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Monday, February 27 • 10:00am - 10:45am
DEER VALLEY - [Oral Presentation] 3. A method for calculating the costs of medical education and opportunities for value analysis

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10:30 AM - 10:45 AM

A method for calculating the costs of medical education and opportunities for value analysis

S. Lamb, J. Lindsley, D. Roussel, T. Tsai, L. Boi, S. Petersen, M. Lauder, W. Samuelson, A. Stevenson, K. Shaffer, J. Colbert Getz, University of Utah
 Abstract Body: Context The skyrocketing cost of healthcare is a global problem. Likewise, debt for medical school graduates has been rising faster than inflation over the last 20 years (Youngclaus 2012). Despite increasing student tuition, the total cost of medical student education is rising even faster. Changing economics, fiscal pressures and new focus on higher quality and lower cost require a new operating model for academic medicine; every aspect of academic medical centers is undergoing transformation including how care is delivered, how students and residents are educated and how research is funded (Enders 2014). There is increasing recognition that the whole issue of cost and value in health professions education is important (Walsh 2014). Yet, to date the field has not figured out how best to determine the cost of medical education. Objectives 1. Describe the method used to calculate actual costs of the University of Utah School of Medicine (UUSOM) undergraduate medical education program 2. Review annual cost data for the UUSOM medical education program 3. Propose opportunities to use cost information for data driven analysis of resource utilization in medical education programming and planning Key Message The UUSOM has adapted a tool utilized at the University of Utah Health Sciences Center that successfully lowers costs of healthcare while improving patient outcomes (Lee 2016) for use by the educational program. The tool, known as Value Driven Outcomes (VDO), aggregates Professional and Facility Costs and assigns these costs to the corresponding clinical encounters (Kawamoto 2015). Data are aggregated in the University’s Data Warehouse where they are then available for reporting and analytics. We adapted the VDO framework to calculate the cost of the medical school program. This is providing an opportunity for data-driven analysis of resource utilization in medical education by the UUSOM. We believe this method can be replicated by other medical schools to allow them to calculate the actual costs of education for their program. Future utilization of this method can inform decisions about new programming, program change and quality improvement in education. Conclusion The costs of medical education likely varies among medical school programs; few can say they know the real cost of medical education. As a first step we have identified the categories of cost and actual dollar amounts for undergraduate medical education. This effort combined with future collaborative work with other institutions will help leaders make informed decisions about fiscal planning relating to education.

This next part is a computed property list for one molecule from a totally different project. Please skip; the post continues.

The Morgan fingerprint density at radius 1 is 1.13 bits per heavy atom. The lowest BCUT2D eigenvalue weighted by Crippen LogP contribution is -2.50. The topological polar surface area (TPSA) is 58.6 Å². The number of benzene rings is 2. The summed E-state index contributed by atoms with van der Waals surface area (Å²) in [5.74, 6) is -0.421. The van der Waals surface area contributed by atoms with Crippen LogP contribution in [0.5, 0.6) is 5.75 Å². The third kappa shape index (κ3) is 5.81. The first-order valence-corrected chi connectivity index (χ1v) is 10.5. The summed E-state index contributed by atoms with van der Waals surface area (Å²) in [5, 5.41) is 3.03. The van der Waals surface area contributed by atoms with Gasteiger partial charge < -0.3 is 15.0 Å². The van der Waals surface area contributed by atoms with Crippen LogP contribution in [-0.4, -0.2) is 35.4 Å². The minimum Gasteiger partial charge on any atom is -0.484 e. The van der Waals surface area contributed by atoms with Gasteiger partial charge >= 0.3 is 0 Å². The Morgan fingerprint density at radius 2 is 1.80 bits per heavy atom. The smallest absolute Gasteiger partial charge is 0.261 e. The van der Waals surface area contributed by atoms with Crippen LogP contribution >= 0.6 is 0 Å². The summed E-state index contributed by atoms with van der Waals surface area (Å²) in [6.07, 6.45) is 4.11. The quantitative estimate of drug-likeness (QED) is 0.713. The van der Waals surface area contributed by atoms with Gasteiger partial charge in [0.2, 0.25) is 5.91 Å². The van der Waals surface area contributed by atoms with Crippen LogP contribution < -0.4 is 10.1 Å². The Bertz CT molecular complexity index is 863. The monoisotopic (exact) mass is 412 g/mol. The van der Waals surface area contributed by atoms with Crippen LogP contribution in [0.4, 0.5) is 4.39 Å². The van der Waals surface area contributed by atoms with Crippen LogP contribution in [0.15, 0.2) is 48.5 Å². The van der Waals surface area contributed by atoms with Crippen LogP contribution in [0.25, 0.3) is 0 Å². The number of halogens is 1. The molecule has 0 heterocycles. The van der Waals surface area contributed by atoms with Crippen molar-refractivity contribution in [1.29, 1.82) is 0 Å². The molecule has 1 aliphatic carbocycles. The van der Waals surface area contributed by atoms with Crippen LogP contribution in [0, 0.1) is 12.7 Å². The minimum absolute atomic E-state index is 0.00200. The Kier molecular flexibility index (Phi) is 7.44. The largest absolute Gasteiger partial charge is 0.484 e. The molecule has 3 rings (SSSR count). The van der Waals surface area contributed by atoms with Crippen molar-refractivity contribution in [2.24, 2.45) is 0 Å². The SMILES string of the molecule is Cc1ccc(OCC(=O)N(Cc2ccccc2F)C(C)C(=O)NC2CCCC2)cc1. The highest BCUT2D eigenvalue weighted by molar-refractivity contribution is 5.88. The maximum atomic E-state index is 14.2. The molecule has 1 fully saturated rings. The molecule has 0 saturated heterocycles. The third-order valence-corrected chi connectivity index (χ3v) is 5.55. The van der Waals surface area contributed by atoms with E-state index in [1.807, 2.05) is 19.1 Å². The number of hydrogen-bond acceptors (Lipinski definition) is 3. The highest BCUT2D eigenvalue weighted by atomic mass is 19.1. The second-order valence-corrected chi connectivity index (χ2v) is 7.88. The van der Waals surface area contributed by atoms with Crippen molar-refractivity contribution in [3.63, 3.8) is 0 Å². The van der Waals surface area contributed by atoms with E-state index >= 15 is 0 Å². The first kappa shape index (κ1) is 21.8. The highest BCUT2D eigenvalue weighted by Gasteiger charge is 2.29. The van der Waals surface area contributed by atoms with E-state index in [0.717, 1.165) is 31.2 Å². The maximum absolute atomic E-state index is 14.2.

avatar for Michael Lauder

Michael Lauder

University of Utah School of Medicine
avatar for Danielle Roussel

Danielle Roussel

Assistant Dean for Clinical Curriculum, University of Utah
avatar for Kerri Shaffer

Kerri Shaffer

Director of Curriculum and Faculty Support, University of Utah School of Medicine

Monday February 27, 2017 10:00am - 10:45am

Attendees (10)